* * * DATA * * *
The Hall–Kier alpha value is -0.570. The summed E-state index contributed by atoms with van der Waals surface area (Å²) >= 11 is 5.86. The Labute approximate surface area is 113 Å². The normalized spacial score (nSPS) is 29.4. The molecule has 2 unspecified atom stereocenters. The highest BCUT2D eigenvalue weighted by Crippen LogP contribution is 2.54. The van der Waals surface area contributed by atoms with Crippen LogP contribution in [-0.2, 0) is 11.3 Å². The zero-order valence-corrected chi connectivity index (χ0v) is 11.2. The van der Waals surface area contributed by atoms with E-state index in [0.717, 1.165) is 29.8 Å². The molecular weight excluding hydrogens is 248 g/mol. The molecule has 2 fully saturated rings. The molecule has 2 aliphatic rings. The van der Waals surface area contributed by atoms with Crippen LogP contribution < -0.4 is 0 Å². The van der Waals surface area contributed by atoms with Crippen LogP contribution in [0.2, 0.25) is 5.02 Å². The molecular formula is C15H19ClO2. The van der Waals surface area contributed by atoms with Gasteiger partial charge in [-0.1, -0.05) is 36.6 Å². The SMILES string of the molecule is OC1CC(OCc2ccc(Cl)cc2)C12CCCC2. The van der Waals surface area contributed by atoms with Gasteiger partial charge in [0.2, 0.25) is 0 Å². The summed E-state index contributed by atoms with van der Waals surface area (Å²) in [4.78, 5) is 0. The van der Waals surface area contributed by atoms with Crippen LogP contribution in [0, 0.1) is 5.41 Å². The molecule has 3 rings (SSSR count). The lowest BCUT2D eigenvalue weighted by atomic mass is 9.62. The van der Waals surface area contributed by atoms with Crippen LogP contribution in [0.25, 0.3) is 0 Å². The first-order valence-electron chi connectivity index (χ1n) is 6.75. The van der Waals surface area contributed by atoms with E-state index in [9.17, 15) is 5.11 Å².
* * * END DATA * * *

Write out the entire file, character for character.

The Hall–Kier alpha value is -0.570. The summed E-state index contributed by atoms with van der Waals surface area (Å²) >= 11 is 5.86. The Labute approximate surface area is 113 Å². The normalized spacial score (nSPS) is 29.4. The molecule has 2 unspecified atom stereocenters. The highest BCUT2D eigenvalue weighted by Crippen LogP contribution is 2.54. The van der Waals surface area contributed by atoms with Crippen LogP contribution in [-0.2, 0) is 11.3 Å². The zero-order valence-corrected chi connectivity index (χ0v) is 11.2. The van der Waals surface area contributed by atoms with E-state index in [0.717, 1.165) is 29.8 Å². The molecular weight excluding hydrogens is 248 g/mol. The molecule has 2 fully saturated rings. The molecule has 2 aliphatic rings. The van der Waals surface area contributed by atoms with Crippen LogP contribution < -0.4 is 0 Å². The van der Waals surface area contributed by atoms with Crippen LogP contribution in [0.2, 0.25) is 5.02 Å². The molecular formula is C15H19ClO2. The van der Waals surface area contributed by atoms with Gasteiger partial charge in [-0.1, -0.05) is 36.6 Å². The SMILES string of the molecule is OC1CC(OCc2ccc(Cl)cc2)C12CCCC2. The van der Waals surface area contributed by atoms with Gasteiger partial charge in [0.2, 0.25) is 0 Å². The summed E-state index contributed by atoms with van der Waals surface area (Å²) in [4.78, 5) is 0. The van der Waals surface area contributed by atoms with Crippen LogP contribution in [0, 0.1) is 5.41 Å². The molecule has 3 rings (SSSR count). The lowest BCUT2D eigenvalue weighted by atomic mass is 9.62. The van der Waals surface area contributed by atoms with Crippen LogP contribution in [0.25, 0.3) is 0 Å². The first-order valence-electron chi connectivity index (χ1n) is 6.75. The van der Waals surface area contributed by atoms with E-state index in [9.17, 15) is 5.11 Å².